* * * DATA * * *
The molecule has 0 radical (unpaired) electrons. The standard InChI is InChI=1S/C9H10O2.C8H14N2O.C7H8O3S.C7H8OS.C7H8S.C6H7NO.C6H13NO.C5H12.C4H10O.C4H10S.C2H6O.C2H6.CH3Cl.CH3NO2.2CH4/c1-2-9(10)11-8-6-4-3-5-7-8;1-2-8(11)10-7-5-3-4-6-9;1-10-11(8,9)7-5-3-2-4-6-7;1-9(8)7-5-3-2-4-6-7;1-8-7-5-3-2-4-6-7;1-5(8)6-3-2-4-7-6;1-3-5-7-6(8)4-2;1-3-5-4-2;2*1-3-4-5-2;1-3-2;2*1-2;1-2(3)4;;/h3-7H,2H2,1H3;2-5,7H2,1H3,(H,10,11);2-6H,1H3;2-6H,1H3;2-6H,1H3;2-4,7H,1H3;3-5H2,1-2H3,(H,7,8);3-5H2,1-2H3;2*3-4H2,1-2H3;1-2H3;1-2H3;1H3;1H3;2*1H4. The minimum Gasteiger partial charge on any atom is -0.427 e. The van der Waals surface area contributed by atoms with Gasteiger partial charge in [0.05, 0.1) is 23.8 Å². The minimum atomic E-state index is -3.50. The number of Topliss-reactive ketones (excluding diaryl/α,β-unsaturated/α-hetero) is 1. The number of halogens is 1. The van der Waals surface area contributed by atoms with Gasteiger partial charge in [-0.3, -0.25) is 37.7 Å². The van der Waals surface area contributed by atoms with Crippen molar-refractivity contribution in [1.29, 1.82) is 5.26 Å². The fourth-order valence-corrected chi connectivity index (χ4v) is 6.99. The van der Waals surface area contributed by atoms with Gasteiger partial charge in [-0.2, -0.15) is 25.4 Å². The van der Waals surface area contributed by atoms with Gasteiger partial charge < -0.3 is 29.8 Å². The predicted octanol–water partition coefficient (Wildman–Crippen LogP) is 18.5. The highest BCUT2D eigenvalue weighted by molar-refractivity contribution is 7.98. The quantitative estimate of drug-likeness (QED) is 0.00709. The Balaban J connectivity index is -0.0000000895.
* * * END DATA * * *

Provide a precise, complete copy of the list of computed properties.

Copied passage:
The molecule has 0 radical (unpaired) electrons. The standard InChI is InChI=1S/C9H10O2.C8H14N2O.C7H8O3S.C7H8OS.C7H8S.C6H7NO.C6H13NO.C5H12.C4H10O.C4H10S.C2H6O.C2H6.CH3Cl.CH3NO2.2CH4/c1-2-9(10)11-8-6-4-3-5-7-8;1-2-8(11)10-7-5-3-4-6-9;1-10-11(8,9)7-5-3-2-4-6-7;1-9(8)7-5-3-2-4-6-7;1-8-7-5-3-2-4-6-7;1-5(8)6-3-2-4-7-6;1-3-5-7-6(8)4-2;1-3-5-4-2;2*1-3-4-5-2;1-3-2;2*1-2;1-2(3)4;;/h3-7H,2H2,1H3;2-5,7H2,1H3,(H,10,11);2-6H,1H3;2-6H,1H3;2-6H,1H3;2-4,7H,1H3;3-5H2,1-2H3,(H,7,8);3-5H2,1-2H3;2*3-4H2,1-2H3;1-2H3;1-2H3;1H3;1H3;2*1H4. The minimum Gasteiger partial charge on any atom is -0.427 e. The van der Waals surface area contributed by atoms with Gasteiger partial charge in [0.05, 0.1) is 23.8 Å². The minimum atomic E-state index is -3.50. The number of Topliss-reactive ketones (excluding diaryl/α,β-unsaturated/α-hetero) is 1. The number of halogens is 1. The van der Waals surface area contributed by atoms with Gasteiger partial charge in [-0.3, -0.25) is 37.7 Å². The van der Waals surface area contributed by atoms with Crippen molar-refractivity contribution in [1.29, 1.82) is 5.26 Å². The fourth-order valence-corrected chi connectivity index (χ4v) is 6.99. The van der Waals surface area contributed by atoms with Gasteiger partial charge in [-0.2, -0.15) is 25.4 Å². The van der Waals surface area contributed by atoms with Gasteiger partial charge < -0.3 is 29.8 Å². The predicted octanol–water partition coefficient (Wildman–Crippen LogP) is 18.5. The highest BCUT2D eigenvalue weighted by molar-refractivity contribution is 7.98. The quantitative estimate of drug-likeness (QED) is 0.00709. The Balaban J connectivity index is -0.0000000895.